We disagree.
Responsiveness concerns whether a bid constitutes an offer
to perform, without exception, the exact thing called for in the
invitation.
Central Mechanical Constr., Inc., B-220594, Dec. 31, 1985,
85-2 CPD Para. 730.
Since Pittman's bid complied with all of the IFB's
material provisions, it was responsive.
Qualicon also argues that the
notation on Pittman's bid envelope gave Pittman an advantage over other
bidders by allowing it to select between its price with the modification
and its price without the modification after other bids had been exposed.
The protester contends that Pittman could have brought the notation to the
attention of the Navy, or remained silent, depending on its status
relative to other bidders, and that even if the Navy representative had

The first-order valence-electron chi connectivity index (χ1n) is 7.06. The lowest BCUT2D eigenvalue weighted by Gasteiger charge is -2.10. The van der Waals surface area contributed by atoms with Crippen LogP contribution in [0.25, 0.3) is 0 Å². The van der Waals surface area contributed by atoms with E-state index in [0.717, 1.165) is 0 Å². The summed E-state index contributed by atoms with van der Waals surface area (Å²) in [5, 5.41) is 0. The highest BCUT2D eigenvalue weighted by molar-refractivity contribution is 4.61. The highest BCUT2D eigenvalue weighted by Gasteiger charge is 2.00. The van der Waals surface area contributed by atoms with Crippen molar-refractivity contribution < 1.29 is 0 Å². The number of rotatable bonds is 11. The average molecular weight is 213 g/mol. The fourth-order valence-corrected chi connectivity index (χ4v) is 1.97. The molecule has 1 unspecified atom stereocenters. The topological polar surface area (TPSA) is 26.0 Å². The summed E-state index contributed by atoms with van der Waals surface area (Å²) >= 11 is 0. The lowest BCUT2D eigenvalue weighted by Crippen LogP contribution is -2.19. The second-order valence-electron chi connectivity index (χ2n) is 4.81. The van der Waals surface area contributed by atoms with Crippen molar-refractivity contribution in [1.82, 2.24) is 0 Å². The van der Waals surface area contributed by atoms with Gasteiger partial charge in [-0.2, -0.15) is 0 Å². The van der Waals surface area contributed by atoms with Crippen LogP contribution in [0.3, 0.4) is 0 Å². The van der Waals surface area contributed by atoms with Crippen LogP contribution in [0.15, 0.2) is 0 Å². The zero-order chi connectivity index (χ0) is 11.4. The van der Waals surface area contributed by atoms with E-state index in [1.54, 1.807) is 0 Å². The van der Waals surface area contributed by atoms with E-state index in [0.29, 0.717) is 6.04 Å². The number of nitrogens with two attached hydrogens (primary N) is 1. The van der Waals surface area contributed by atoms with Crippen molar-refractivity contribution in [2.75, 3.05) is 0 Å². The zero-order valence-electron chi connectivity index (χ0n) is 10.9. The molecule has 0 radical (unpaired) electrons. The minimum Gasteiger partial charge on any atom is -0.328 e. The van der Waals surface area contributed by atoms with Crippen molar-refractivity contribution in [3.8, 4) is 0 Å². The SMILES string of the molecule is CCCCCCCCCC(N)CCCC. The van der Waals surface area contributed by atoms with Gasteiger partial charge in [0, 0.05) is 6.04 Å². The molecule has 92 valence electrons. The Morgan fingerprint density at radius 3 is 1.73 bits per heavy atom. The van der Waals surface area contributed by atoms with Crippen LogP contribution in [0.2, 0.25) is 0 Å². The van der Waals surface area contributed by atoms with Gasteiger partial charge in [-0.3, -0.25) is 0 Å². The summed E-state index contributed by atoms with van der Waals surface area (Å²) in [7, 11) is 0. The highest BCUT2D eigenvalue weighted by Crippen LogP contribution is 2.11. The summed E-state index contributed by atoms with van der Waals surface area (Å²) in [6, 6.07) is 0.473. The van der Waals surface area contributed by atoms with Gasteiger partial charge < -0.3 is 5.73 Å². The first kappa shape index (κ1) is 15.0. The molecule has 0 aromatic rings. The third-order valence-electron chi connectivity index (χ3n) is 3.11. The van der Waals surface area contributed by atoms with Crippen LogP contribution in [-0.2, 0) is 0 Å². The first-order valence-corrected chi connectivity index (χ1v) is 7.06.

noticed the notation on her own, Pittman could have claimed that the
writing was an internal note or that the deduction had already been
incorporated into its bid price.
Further-more, the protester argues,
because the handwriting of the signature on the bid and the notation on
the bid envelope were dissimilar, Pittman could have disavowed the writing
on the envelope as unauthorized.
Qualicon also argues that the amount of
the modification was unclear since the notation could be read as "Deduct-
$272.000" or "Deduct-$272,000" and that in either case the instruction to
"deduct," without more, is not sufficiently clear.

As support for its position, Qualicon relies principally on our decision,
Central Mechanical Constr., Inc., B-220594, supra. In that case, we held
that a bid modification entered on a bid envelope should not be considered
where it was so inconspicuous in size and location on the envelope that